Album Review: HTRK-Psychic 9-5 Club

HTRK (pronounced Hate Rock-I made the mistake of pronouncing the letters for about six months before a friend with really good taste corrected me) have had a rough time. There’s no joke to be made here, because their story is really sad. Initially a three-piece, they were reduced to a duo in the making of their (excellent) sophomore record ‘Work (work, work)’, when bandmate Sean Stewart committed suicide. But the remaining members of Jonnine Standish and Nigel Yang carried on, and are a continued and formidable presence of weird, pulsating and thinking music.

Now, I get that almost every album review is going to put up something about Stewart’s death, but in this case, I only mention it because I see that this has, most likely, inspired them to move into realms they might never have felt comfortable exploring. The result of 2011’s super dark and gruelling ‘Work (work, work)’ was an obvious testament to the will and passion of Standish and Yang, and its impression remains lasting. But after three years, the question a few will ask themselves is if HTRK remain relevant.

Oh. Oh yes, they totally do. There is still a drive and distinctive quality to HTRK that does not exist in any other band right now. But rather than the overtly brooding nature of 2011’s effort, ‘Psychic 9-5 Club’ injects a more fluid, flushed and light work. It doesn’t crush with intensity, but it whispers with a deadly passion nonetheless. Gone are the heavy clicks and bass thumps, to be replaced by shuffling electronica, and subtly whirring synths that move in and out of the music with the caress of a mother ninja.

Seriously, every song on this album is a work of total beauty, majesty and poise colliding together in a super-soft explosion. Standish’s vocals smother like never before, and the instrumental work is flawless. Totally. Flawless. The opener of ‘Give It Up’ encases this, where a gothic shimmer pervades, and introduces the audience to the newer HTRK. It has a very similar pace and quiet intensity to artists like New Look, or Fever Ray. It shows that you don’t have to scream and shout to immediately capture the attention.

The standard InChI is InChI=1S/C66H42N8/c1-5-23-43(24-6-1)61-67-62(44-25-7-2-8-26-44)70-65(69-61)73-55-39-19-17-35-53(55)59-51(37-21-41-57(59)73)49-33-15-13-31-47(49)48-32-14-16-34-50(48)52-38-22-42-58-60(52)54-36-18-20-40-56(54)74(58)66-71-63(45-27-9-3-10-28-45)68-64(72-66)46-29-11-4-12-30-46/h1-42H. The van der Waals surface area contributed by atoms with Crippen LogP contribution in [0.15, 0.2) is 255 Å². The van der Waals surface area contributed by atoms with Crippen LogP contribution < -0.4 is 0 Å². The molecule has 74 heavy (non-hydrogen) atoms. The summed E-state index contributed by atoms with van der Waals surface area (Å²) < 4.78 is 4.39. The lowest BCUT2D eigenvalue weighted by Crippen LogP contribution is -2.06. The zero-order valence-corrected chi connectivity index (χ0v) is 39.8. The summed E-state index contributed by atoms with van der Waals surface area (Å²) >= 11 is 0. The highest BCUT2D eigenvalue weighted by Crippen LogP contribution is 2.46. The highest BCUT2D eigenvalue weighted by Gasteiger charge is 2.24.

This continues throughout the album, each song slightly building the swaying tower. ‘Feels Like Love’ glitches away like old school Jon Hopkins, ‘Wet Dream’ succumbs to a squelchy, whistling haze, and ‘Chinatown Style’ makes itself so quiet, it’s like you have to bend down into your speakers just to catch the brief glances of beauty that’s flurrying away inside the song. These songs are like tiny sprites running around inside the reflections of glass, small and fast, almost naked to the eye, and only those that pay attention are rewarded.

There never should have been any fear that HTRK wouldn’t deliver. Standish and Yang are competent musicians, and they would always lay something down worth paying attention over. But ‘Psychic 9-5 Club’ is a haunting, ethereal piece that smoothly wraps itself around your brain and ensnares you with the addiction for as many repeat listens as your body can handle.

 

HTRK are playing at the Civic Underground on 10 May. I would highly recommend attending.

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